Are you tired of the way nominees are grilled by Senators before they get the job? Well, get used to it. Because of today's economy, an employer can subject prospective employees to just about any kind of interview. I managed to acquire a transcript of one of these interviews – I'm not saying I got it from a Russian spy at a kid's soccer game last Saturday -- and I have printed it below. It is the story of a young woman who has applied for a cashier's job at a neighborhood super pharmacy.
HERBERT BARRINGTON: Mrs. Coogan, on behalf of management, I'd like to thank you for taking the time to sit down with us to answer a few questions.
ELLEN COOGAN: You're quite welcome, Mr. Barrington, but it's Ms. Coogan, not Mrs.
ROGER MARSHALL: And representing labor, I'd like to welcome you too, Ms. Coogan.
COOGAN: Thank you, Mr. Marshall.
BARRINGTON: When you say you like to be referred to as Ms., is that just because you have no respect for traditional marriage, or have you decided to never get married?
COOGAN: I've never been married, but what does this have to do with the job?
BARRINGTON: So you hate men?
COOGAN: I don't hate men. I just haven't gotten married yet. I'm only 22.
BARRINGTON: What are you suggesting? That my 21-year-old daughter got married because she was pregnant?
COOGAN: I didn't say that.
MARSHALL: She didn't say that.
BARRINGTON: (MUMBLING ALMOST TO HIMSELF) We sell condoms in our own stores. She had to know that. She used to work here in the summers. They met in our ...
MARSHALL: Mr. Barrington.
BARRINGTON: (COMING OUT OF HIS OWN WORLD) Uh, yes. How do you feel about the rubber thumb issue?
COOGAN: I beg your pardon.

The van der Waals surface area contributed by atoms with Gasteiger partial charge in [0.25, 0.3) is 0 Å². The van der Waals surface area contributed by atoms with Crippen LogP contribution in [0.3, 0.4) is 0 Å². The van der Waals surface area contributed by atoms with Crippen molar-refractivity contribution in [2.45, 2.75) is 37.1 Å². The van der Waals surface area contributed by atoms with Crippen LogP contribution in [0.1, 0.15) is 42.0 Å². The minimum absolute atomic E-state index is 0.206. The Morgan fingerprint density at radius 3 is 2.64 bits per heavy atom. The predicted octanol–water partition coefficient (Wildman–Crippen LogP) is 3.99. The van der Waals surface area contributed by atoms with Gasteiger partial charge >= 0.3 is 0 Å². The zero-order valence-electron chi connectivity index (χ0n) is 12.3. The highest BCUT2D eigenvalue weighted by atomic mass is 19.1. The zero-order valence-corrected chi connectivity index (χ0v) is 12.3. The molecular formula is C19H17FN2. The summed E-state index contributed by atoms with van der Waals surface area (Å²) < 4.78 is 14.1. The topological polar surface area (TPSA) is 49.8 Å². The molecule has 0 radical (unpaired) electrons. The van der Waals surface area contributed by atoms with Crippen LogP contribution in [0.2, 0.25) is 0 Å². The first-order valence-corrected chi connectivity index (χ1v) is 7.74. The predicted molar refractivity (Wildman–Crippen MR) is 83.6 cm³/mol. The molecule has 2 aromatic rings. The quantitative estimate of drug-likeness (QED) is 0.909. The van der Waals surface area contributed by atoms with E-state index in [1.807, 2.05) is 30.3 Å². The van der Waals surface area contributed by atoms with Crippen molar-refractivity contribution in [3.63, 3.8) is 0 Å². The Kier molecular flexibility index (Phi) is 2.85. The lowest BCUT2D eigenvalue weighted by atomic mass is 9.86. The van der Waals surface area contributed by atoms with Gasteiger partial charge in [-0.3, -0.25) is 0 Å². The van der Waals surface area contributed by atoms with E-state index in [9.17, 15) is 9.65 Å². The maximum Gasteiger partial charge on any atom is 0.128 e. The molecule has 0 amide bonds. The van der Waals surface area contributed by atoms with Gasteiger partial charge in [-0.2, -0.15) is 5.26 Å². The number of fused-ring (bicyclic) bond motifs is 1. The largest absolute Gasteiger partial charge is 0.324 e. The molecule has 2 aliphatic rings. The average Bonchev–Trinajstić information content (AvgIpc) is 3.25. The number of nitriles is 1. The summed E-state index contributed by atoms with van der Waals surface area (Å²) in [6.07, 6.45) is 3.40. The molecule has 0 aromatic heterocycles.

BARRINGTON: Many cashiers wear rubber thumbs over their God-given, real thumbs so they can separate bills more easily for counting. How do you feel about this practice?
COOGAN: I guess I feel it should be up to the individual to choose a rubber thumb or not.
MARSHALL: Good for you. She's pro-choice.
BARRINGTON: (AGAIN, IN HIS OWN WORLD) We don't even hide them anymore. We put them right out in the open, next to the batteries. How hard could it have been to ...
MARSHALL: Ms. Coogan, were you involved in some volunteer work while at college?
COOGAN: Yes, I read to blind veterans.
MARSHALL: How admirable. I'd like the record to show that, I too, served my country by mowing the lawn in front of the post office and...
BARRINGTON: Let's move on to a subject that concerns all Americans: Paper or plastic? If a customer has no preference, would you bag the purchases in a paper bag or in a bag made from the best plastic in the world produced by American trading partners?
COOGAN: Since you put me under oath, I'll have to say I'd go with paper. Better for the environment.
BARRINGTON: The environment? So, you admit you're a tree-hugger. I have here a copy of a paper that you wrote that is an example of radical environmentalism. You wrote this, did you not? (HANDS HER THE PAPER)
COOGAN: Yes, it was about putting pizza boxes in the recycling bin, and yucky leftover pizza in the regular trash. I wrote it in the fourth grade.
BARRINGTON: Have your views changed on this matter?
COOGAN: Not my views, but my spelling. Now I know that pizza has two "z's." Can we get back to talking about the job? How about benefits?
BARRINGTON: "Benefits?" The benefit would be that you'd have a job.
MARSHALL: Have we mentioned that she did community service work while she was in college?
BARRINGTON: Yes, and I was not impressed. Maybe some of those blind veterans would have learned to read on their own if she hadn't taken away their initiative by reading to them.
BARRINGTON: I believe in the maxim that if you give a guy some fish, he'll have something to eat, but if you teach him to fish, uh, then he can always go fishing with his buddies.
MARSHALL: What does that have to do with Ms. Coogan?
BARRINGTON: I just think... hey, where are you going, Ms. Coogan?
COOGAN: This interview is just too much for me. I'm going to apply for a job that's a little easier to get. There must be a Cabinet post that's open.